Taipei’s Enormous Dictator Memorial

In the middle of Taipei is a mind boggling memorial that’ll make you feel the size of an ant. The democratic nation of Taiwan has a complicated history that continues to shape the action of today. On this episode we’ll take a look at this Taipei’s Enormous Dictator Memorial.

The National Chiang Kai-shek Memorial Hall was built in memory of Chiang Kai-shek, former President of the Republic of China. This landmark, located in the Zhongzheng District of Taipei, Taiwan will leave in you awe as your eyes first take in the sight. The building and ground space this national monument occupies is enormous. Upon entering through the main gate, immediately to your left and right are two massive buildings. The National Theater and National Concert Hall are the huge orange roofed buildings with the memorial hall being the taller white building with a blue roof at the end of a long walkway.

The site sprawls across 59 acres or 240,000 square meters of land. The memorial hall itself is 76 meters or 249 feet tall with that construction starting in 1976 and completing in 1980. The two sets of white stairs leading up to the building’s opening have exactly 89 steps which represent Chiang Kai-shek’s age when he passed. The doors to the memorial hall are outrageous to say the least, these doors are 52 feet or 16 meters tall as weigh as much as 11 african elephants.

Inside the main chamber honour guards stand fixed in position for 1 hour at a time before switching with another guard. A ceremony has the multiple honour guards walking rigidly, spinning their guns among other things as they hand off the position in the hall. There is also a second entrance into the Memorial Hall at ground level that has some of Chiang’s possessions on display like a calligraphy, uniforms and 2 bulletproof cadillacs. I guess that was his car of choice. If that isn’t enough action for you there is a flag lowering ceremony at 5:00pm every day.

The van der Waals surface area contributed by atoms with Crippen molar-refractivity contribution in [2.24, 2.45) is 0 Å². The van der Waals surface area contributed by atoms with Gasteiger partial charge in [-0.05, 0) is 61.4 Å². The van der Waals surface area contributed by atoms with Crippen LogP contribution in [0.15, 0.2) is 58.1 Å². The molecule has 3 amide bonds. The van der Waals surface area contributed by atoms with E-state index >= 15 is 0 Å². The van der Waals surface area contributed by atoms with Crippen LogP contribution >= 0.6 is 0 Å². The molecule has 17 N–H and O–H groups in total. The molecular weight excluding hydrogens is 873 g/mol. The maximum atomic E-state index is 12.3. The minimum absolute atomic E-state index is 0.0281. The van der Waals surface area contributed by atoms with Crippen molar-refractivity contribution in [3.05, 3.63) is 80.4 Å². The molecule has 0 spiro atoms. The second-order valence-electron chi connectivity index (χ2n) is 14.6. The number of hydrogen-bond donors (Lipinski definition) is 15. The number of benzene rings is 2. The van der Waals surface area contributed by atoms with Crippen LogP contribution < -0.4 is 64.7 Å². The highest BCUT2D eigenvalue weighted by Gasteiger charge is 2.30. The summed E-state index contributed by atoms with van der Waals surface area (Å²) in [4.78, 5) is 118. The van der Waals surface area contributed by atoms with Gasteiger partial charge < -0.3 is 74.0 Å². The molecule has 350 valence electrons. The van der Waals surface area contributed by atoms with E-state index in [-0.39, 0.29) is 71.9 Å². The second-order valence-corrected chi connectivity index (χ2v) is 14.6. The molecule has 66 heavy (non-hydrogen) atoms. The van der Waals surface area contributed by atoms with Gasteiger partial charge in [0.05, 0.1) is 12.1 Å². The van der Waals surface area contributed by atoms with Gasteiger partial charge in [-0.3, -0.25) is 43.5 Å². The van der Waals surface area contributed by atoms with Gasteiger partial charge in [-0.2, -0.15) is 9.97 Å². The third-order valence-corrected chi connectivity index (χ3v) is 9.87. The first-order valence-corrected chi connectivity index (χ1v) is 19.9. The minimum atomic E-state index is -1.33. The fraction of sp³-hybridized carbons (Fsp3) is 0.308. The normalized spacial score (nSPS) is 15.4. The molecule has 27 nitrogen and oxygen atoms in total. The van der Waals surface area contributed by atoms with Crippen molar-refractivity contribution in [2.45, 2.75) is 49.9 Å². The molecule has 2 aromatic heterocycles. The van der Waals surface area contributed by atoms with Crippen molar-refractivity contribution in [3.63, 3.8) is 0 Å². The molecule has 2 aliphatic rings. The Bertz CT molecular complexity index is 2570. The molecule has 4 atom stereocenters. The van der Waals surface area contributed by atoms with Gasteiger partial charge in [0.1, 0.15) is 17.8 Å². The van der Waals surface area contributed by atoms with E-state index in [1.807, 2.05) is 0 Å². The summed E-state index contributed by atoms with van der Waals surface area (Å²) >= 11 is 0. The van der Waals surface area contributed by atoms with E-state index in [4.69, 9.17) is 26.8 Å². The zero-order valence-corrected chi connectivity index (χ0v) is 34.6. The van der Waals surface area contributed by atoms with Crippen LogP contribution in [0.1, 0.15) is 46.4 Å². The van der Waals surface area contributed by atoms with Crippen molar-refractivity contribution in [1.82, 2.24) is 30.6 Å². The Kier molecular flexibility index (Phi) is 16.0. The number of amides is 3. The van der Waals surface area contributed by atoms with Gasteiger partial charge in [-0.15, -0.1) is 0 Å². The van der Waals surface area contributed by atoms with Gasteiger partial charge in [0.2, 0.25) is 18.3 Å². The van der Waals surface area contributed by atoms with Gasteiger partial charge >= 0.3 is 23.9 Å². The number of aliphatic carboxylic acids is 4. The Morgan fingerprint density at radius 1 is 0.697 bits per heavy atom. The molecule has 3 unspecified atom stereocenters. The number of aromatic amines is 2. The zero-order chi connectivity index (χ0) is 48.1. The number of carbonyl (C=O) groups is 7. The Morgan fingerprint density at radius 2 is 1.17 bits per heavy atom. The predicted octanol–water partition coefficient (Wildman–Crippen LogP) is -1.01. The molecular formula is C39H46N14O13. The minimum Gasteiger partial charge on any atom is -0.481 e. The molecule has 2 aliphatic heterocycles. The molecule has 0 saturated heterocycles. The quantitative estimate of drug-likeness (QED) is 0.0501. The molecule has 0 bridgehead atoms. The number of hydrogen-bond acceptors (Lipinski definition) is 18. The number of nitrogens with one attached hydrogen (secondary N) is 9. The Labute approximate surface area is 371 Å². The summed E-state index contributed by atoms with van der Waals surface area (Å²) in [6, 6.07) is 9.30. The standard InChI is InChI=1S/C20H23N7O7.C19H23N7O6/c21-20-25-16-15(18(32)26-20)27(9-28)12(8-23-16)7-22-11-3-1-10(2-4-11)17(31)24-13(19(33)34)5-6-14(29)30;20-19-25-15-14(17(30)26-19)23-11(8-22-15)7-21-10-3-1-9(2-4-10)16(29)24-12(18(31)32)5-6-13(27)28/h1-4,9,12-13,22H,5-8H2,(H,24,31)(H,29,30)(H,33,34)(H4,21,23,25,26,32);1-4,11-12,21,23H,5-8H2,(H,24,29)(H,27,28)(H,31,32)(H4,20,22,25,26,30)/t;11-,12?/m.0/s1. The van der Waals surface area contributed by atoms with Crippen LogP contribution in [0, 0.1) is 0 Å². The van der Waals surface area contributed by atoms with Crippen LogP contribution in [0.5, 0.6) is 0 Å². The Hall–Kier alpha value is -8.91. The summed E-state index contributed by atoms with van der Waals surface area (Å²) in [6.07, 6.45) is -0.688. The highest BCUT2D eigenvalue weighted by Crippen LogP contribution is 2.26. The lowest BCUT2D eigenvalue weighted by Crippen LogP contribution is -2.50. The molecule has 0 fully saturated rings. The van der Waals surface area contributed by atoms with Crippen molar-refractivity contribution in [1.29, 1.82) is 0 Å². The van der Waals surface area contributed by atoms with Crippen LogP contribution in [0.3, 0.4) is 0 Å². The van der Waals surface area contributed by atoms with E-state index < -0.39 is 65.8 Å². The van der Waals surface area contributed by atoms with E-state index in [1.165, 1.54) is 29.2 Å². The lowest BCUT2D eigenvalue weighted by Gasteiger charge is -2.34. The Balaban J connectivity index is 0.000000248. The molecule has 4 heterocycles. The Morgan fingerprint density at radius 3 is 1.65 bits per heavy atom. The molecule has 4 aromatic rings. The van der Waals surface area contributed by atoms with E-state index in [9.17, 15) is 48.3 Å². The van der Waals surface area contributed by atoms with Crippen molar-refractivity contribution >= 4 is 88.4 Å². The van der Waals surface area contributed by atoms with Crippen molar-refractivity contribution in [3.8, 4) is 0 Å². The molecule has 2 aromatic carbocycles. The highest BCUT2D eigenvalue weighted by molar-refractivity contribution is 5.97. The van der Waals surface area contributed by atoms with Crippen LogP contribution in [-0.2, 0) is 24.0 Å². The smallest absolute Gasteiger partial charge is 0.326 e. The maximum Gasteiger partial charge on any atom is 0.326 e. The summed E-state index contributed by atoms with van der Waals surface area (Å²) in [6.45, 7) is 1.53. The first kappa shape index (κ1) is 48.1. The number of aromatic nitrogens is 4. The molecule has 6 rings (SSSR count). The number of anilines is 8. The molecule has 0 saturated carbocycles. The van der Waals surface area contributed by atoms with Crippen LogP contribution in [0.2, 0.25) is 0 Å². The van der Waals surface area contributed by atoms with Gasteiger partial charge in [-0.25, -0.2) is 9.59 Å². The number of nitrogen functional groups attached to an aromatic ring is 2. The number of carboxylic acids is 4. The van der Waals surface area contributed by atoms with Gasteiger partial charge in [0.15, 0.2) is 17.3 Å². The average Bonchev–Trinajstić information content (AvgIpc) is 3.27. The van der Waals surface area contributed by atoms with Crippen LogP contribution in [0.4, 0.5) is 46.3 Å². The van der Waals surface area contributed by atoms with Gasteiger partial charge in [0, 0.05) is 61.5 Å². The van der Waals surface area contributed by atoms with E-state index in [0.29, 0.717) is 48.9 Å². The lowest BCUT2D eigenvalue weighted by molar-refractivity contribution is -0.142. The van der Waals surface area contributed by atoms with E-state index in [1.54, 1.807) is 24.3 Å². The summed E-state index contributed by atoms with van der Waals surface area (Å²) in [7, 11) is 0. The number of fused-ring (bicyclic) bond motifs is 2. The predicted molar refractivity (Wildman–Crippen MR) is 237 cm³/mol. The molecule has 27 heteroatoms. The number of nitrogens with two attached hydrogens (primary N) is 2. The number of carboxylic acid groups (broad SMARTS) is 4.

While you might think this landmark is in the outskirts of town, it’s actually smack dab right in the middle of town. It’s a relaxing place to get away from the busy streets of Taipei, with that said you won’t be the only one there though, there are plenty of tourists scurrying around.

The park surrounding The National Chiang Kai-shek Memorial Hall was renamed in 2007 to Liberty Park in honour of Taiwan’s transfer to becoming a democratic nation. Chiang Kai-shek was a leader of the Republic of China and an influential member of the KMT or Kuomintang which makes it so ironic that the main entrance, called Liberty Gate, leads to the communist leader’s memorial. Debate continues off and on whether the dictator’s bronze statue and merchandise sold should be removed from the site and the memorial’s name be changed completely.

If you want to learn more about the Kuomintang I talk more about their actions in Taiwan in one of our other videos “The Most Beautiful Subway Station”. So be sure to check that out.

Whether you care about the history of this place or not, if you are ever in Taipei, you really need to stop off to see this place. The sheer scale of the building is beyond impressive. So along with the long stroll between buildings, ceremonies and selfies, there are immaculate gardens with ponds on either sides of the path. These ponds are home to turtles, carp, frogs and kingfisher. So there is plenty to see here.


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Intro music thanks to Machinmasound:
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